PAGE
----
Embedding key word sign (Lámh) prompts in a shared book reading activity: The impact on communication between children with Down syndrome and their parents
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Background: Children with Down syndrome have speech and language difficulties that are disproportionate to their overall intellectual ability and relative strengths in the use of gesture. Shared book reading between parents and their children provides an effective context in which language development can be facilitated. However, children with Down syndrome often take a passive role in shared book reading and the use of key word signing (KWS) as a shared book reading technique has never been investigated.
Aims: This study aimed to compare children with Down syndrome's participation and use of KWS across two methods of shared book reading - one in which a book had key-word sign prompts embedded (signed condition) and the other in which a book was read as normal (unsigned condition). Measures of child and parent communicative behaviour were taken in each condition to establish if differences emerged.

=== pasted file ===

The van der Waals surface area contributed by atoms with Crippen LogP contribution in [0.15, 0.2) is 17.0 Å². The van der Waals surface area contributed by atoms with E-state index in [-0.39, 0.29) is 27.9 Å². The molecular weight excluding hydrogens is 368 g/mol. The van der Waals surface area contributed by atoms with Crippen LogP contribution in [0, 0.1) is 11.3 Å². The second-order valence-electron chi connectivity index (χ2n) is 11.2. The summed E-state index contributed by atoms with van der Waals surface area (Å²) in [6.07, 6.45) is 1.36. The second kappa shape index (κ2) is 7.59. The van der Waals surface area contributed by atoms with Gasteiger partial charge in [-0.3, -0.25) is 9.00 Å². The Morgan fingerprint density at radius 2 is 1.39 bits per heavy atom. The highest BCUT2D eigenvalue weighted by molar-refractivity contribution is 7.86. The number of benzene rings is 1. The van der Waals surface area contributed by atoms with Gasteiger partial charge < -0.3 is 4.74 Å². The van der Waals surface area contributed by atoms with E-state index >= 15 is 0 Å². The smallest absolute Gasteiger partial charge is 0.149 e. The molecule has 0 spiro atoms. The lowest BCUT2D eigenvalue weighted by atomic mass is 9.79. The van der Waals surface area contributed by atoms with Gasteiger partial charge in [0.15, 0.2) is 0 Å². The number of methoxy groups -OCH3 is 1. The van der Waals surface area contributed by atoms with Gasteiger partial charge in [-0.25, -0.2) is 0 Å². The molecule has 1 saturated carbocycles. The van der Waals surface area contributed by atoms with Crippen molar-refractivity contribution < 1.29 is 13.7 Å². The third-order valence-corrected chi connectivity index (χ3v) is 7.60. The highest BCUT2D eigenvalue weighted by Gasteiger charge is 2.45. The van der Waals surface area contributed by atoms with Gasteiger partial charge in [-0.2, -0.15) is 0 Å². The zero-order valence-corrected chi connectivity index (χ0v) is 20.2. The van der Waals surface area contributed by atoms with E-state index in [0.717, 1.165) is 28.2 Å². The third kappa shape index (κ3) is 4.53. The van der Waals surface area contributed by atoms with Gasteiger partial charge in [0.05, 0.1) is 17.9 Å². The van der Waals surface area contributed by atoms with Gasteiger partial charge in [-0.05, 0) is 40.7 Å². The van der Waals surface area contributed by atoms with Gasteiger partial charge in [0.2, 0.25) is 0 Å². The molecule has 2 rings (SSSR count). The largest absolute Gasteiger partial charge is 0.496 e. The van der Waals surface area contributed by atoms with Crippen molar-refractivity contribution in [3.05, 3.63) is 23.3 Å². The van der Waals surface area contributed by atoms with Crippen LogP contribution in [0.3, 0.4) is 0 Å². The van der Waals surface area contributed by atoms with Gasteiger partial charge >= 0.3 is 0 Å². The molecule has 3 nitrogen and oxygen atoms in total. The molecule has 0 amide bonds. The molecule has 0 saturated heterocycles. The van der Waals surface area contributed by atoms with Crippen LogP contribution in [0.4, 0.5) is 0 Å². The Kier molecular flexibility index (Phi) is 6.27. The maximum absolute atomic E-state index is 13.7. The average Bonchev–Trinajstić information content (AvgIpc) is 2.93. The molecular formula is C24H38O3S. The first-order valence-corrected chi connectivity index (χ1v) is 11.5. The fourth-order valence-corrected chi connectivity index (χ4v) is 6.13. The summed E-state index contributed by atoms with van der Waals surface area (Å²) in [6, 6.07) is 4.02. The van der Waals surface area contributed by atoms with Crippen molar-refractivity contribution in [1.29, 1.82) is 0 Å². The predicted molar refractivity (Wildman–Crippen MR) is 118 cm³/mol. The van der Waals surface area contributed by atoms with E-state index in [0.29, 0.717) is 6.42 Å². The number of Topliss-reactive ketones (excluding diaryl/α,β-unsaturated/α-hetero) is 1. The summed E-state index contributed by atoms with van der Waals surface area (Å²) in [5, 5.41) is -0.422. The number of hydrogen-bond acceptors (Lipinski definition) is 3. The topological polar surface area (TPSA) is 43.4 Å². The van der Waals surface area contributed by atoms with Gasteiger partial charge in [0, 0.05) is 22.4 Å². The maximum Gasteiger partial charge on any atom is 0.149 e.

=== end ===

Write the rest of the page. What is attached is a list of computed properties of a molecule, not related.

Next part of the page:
Outcomes & results: Results showed that children attempted to sign significantly more in the signed than unsigned condition, as well as showing significant increases in their levels of attention and initiation. There was also a significant increase in the total number of utterances used by parents in the signed versus unsigned condition and a decrease in MLU. VOCD was similar in both conditions.
Conclusions & implications: This study shows that the simple act of embedding key word signs into commercially available books, during shared book reading between parents and young children with Down syndrome, positively affects children's participation (initiation and attention) and use of KWS. The use of KWS as a core shared book reading technique may therefore be a fruitful avenue to facilitate growth in the language abilities of young children with Down syndrome.